“It is an adulteration of marriage for us to think that is is a road to happiness, as if it were a denial of the cross. The joy of marriage is for husband and wife to put their shoulders to the wheel and together go forward on the uphill road of life. “You haven’t suffered? Then you haven’t love,” says a certain poet. Only those who suffer can really love. And that’s why sadness is a necessary feature of marriage. “Marriage,” in the words of an ancient philosopher, “is a world made beautiful by hope and strengthened by misfortune.” Just as steel is fashioned in a furnace, just so is a person proved in marriage, in the fire of difficulties. When you see your marriage from a distance, everything seems wonderful. But when you get closer, you’ll see just how many difficult moments it has.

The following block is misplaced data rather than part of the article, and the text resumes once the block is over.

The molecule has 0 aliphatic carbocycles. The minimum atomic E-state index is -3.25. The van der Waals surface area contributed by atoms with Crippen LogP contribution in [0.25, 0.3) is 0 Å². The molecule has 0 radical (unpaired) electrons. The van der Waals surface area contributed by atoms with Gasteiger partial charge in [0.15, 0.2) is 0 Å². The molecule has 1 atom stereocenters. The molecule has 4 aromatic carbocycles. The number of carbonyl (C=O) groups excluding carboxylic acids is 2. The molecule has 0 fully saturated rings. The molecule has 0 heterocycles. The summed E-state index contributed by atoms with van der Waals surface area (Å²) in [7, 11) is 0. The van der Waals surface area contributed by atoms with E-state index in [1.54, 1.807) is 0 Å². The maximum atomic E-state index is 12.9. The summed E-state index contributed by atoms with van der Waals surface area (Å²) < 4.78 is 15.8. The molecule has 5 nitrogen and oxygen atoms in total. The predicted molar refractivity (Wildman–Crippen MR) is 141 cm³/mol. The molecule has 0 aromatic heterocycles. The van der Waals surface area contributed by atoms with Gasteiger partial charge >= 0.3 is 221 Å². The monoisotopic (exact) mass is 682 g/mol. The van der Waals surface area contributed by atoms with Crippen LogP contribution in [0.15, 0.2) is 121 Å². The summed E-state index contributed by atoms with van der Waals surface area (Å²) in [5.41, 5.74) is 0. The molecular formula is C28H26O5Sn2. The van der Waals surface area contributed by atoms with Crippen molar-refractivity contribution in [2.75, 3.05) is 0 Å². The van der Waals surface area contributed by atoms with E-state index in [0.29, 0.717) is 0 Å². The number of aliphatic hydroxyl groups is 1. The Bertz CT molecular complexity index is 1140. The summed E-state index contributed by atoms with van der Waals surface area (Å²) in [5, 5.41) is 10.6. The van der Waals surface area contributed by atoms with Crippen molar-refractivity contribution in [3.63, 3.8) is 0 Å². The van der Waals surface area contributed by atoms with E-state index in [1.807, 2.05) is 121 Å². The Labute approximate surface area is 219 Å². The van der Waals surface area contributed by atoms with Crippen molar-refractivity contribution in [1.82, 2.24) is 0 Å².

We often speak of seven “mysteries,” or sacraments. In this regard, a “mystery” is the sign of the mystical presence of some true person or event. An icon, for instance is a mystery. When we venerate it, we are not venerating wood or paint but Christ, or the Theotokos, or the saint who is mystically depicted. The Holy Cross is a symbol of Christ, containing his mystical presence. Marriage, too, is a mystery, a mystical presence not unlike these. Christ says, “wherever two or three are gathered together in my name, there I am among them” (Mt 18.20). And whenever two people are married in the name of Christ, they become the sign which contains and expresses Christ himself. When you see a couple who are conscious of this, it is as if you are seeing Christ. Together they are a theophany.” (Archimandrite Aimilianos of Simonopetra, The Church at Prayer, pp. 95-96, 98)